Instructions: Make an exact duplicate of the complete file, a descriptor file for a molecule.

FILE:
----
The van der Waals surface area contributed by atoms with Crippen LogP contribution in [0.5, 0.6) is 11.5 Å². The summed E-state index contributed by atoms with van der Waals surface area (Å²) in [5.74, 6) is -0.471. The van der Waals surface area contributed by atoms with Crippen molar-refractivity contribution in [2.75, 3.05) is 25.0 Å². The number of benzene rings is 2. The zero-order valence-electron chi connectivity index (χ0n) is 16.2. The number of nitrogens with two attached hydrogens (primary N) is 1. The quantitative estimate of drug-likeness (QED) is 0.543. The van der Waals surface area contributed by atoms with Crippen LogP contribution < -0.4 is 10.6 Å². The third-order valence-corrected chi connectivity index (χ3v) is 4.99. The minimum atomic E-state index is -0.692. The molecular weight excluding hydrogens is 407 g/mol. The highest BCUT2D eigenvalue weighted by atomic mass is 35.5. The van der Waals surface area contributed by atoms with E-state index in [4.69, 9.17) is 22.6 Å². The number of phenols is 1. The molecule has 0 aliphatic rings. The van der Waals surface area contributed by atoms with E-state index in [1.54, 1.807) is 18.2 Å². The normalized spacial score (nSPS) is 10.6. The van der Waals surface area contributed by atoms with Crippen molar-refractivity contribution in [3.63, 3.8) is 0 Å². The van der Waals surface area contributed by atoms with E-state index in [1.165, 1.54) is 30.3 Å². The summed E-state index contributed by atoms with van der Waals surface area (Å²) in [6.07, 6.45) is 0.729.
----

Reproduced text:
The van der Waals surface area contributed by atoms with Crippen LogP contribution in [0.5, 0.6) is 11.5 Å². The summed E-state index contributed by atoms with van der Waals surface area (Å²) in [5.74, 6) is -0.471. The van der Waals surface area contributed by atoms with Crippen molar-refractivity contribution in [2.75, 3.05) is 25.0 Å². The number of benzene rings is 2. The zero-order valence-electron chi connectivity index (χ0n) is 16.2. The number of nitrogens with two attached hydrogens (primary N) is 1. The quantitative estimate of drug-likeness (QED) is 0.543. The van der Waals surface area contributed by atoms with Crippen LogP contribution < -0.4 is 10.6 Å². The third-order valence-corrected chi connectivity index (χ3v) is 4.99. The minimum atomic E-state index is -0.692. The molecular weight excluding hydrogens is 407 g/mol. The highest BCUT2D eigenvalue weighted by atomic mass is 35.5. The van der Waals surface area contributed by atoms with E-state index in [4.69, 9.17) is 22.6 Å². The number of phenols is 1. The molecule has 0 aliphatic rings. The van der Waals surface area contributed by atoms with E-state index in [1.54, 1.807) is 18.2 Å². The normalized spacial score (nSPS) is 10.6. The van der Waals surface area contributed by atoms with Crippen molar-refractivity contribution in [3.63, 3.8) is 0 Å². The van der Waals surface area contributed by atoms with E-state index in [1.165, 1.54) is 30.3 Å². The summed E-state index contributed by atoms with van der Waals surface area (Å²) in [6.07, 6.45) is 0.729.